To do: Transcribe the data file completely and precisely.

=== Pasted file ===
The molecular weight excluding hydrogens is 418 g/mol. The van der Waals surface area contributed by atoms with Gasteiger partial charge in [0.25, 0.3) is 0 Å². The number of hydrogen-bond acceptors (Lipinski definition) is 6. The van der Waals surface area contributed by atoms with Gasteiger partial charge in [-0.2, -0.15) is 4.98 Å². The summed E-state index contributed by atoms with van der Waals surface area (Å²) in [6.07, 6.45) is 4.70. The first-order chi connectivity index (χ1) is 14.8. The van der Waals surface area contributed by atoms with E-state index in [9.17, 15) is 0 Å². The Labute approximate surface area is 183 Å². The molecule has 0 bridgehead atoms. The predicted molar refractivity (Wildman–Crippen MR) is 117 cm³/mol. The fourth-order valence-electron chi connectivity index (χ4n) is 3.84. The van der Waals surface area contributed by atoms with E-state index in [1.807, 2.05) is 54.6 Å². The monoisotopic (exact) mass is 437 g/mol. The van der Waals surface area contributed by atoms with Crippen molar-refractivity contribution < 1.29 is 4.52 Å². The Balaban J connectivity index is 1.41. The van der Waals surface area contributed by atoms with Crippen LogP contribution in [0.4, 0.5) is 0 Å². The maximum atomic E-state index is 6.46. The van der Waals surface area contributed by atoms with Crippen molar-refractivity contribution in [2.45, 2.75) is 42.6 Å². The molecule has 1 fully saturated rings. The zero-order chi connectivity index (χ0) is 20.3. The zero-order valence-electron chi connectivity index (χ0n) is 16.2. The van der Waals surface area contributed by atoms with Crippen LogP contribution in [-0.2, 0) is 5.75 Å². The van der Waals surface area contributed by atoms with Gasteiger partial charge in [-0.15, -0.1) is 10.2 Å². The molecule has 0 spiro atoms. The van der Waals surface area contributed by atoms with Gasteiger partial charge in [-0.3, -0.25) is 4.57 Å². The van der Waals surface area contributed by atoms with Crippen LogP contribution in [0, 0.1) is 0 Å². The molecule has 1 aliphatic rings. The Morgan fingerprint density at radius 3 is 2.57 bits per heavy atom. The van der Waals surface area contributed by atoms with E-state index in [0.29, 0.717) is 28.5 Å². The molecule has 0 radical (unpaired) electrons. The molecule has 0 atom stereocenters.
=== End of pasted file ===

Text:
The molecular weight excluding hydrogens is 418 g/mol. The van der Waals surface area contributed by atoms with Gasteiger partial charge in [0.25, 0.3) is 0 Å². The number of hydrogen-bond acceptors (Lipinski definition) is 6. The van der Waals surface area contributed by atoms with Gasteiger partial charge in [-0.2, -0.15) is 4.98 Å². The summed E-state index contributed by atoms with van der Waals surface area (Å²) in [6.07, 6.45) is 4.70. The first-order chi connectivity index (χ1) is 14.8. The van der Waals surface area contributed by atoms with E-state index in [9.17, 15) is 0 Å². The Labute approximate surface area is 183 Å². The molecule has 0 bridgehead atoms. The predicted molar refractivity (Wildman–Crippen MR) is 117 cm³/mol. The fourth-order valence-electron chi connectivity index (χ4n) is 3.84. The van der Waals surface area contributed by atoms with E-state index in [1.807, 2.05) is 54.6 Å². The monoisotopic (exact) mass is 437 g/mol. The van der Waals surface area contributed by atoms with Crippen molar-refractivity contribution < 1.29 is 4.52 Å². The Balaban J connectivity index is 1.41. The van der Waals surface area contributed by atoms with Crippen LogP contribution in [0.4, 0.5) is 0 Å². The maximum atomic E-state index is 6.46. The van der Waals surface area contributed by atoms with Crippen molar-refractivity contribution in [2.45, 2.75) is 42.6 Å². The molecule has 1 fully saturated rings. The zero-order chi connectivity index (χ0) is 20.3. The zero-order valence-electron chi connectivity index (χ0n) is 16.2. The van der Waals surface area contributed by atoms with Crippen LogP contribution in [-0.2, 0) is 5.75 Å². The van der Waals surface area contributed by atoms with Gasteiger partial charge in [-0.15, -0.1) is 10.2 Å². The molecule has 0 spiro atoms. The van der Waals surface area contributed by atoms with Gasteiger partial charge in [-0.3, -0.25) is 4.57 Å². The van der Waals surface area contributed by atoms with Crippen LogP contribution in [0, 0.1) is 0 Å². The molecule has 1 aliphatic rings. The Morgan fingerprint density at radius 3 is 2.57 bits per heavy atom. The van der Waals surface area contributed by atoms with E-state index in [0.29, 0.717) is 28.5 Å². The molecule has 0 radical (unpaired) electrons. The molecule has 0 atom stereocenters.